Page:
By Mary James
I totally get it. I used to arrive at work really angry every morning and thought I was having a mini stroke every time someone cut me off. I blamed them for making me late, had all sorts of ugly conversations in my head about how awful a person they must be, etc. and then one day I realized I was being manipulated to feel this way.
I think we are all a little too concerned with fairness. Or at least we want to make sure no one gets more than his fair share- yet we feel victorious when we do. All the while we tell our children- “Life’s not fair, get used to it.”
It’s like a grudge we hold with society. Every time things aren’t fair for us fuels those road rage and other bad decisions.
I got too angry every time I lost at this game, and I lost a lot. So I decided I would be the person to grant mercy to another, and make them the winner- just to show the game that it wasn’t in control- I was. And a funny thing happened: I started feeling happy for others. I stopped worrying so much about my wins and found another way to win.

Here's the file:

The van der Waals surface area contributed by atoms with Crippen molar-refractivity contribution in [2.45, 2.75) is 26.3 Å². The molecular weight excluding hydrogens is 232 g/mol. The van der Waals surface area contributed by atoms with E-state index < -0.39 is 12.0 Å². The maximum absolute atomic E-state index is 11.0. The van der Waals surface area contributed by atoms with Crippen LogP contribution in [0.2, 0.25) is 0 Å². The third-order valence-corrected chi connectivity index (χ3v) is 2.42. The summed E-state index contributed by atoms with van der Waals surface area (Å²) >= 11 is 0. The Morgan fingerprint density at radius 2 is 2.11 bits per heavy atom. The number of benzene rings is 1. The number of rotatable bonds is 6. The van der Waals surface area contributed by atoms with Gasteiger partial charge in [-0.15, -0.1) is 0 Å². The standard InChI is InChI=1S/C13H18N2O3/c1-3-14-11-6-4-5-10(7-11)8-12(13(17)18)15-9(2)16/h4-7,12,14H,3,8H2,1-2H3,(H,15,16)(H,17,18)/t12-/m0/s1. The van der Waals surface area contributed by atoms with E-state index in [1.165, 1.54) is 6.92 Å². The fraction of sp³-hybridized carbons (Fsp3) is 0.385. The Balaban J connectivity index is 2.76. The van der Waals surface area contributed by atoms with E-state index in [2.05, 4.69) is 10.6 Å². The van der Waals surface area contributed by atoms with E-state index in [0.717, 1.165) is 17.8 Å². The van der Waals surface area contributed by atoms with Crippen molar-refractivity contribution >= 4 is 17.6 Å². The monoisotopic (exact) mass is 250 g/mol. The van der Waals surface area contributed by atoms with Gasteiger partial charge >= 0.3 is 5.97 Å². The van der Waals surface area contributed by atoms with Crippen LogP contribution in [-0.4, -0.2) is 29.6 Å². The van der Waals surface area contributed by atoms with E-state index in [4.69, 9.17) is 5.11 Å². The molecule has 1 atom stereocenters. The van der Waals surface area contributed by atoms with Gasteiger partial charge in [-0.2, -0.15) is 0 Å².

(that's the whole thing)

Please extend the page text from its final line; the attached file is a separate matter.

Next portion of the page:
So heck with fairness for everyone! I support mercy for all, and I celebrate others’ wins as mine. I try to mess with the system at least once or twice a day.
Can you imagine if everyone did this? Now I’m happier, and I still get to my destination just as fast as I always did.
I’m hoping to re-engineer this game with people who are tired of feeling angry too. Let’s mess with the system, and see if we don’t become happier while we make others happy at the same time.
Mary Allison James is a small town girl from Southern Arizona, but has resided in the Provo Area since 2001. She is married and has 5 grown children, and two grandchildren. An educator for 28 years, she is an assistant principal at Provo High School, but still finds time to help operate her family businesses of a small farm and cattle company, and an equestrian facility. Additionally, Mary loves to write, paint, and garden, but has diverted her energies to finishing her Doctorate of Educational Leadership at the University of Arizona. Mary's professional passion is in helping underprivileged children achieve, and hopes to someday publish her research on the topic.
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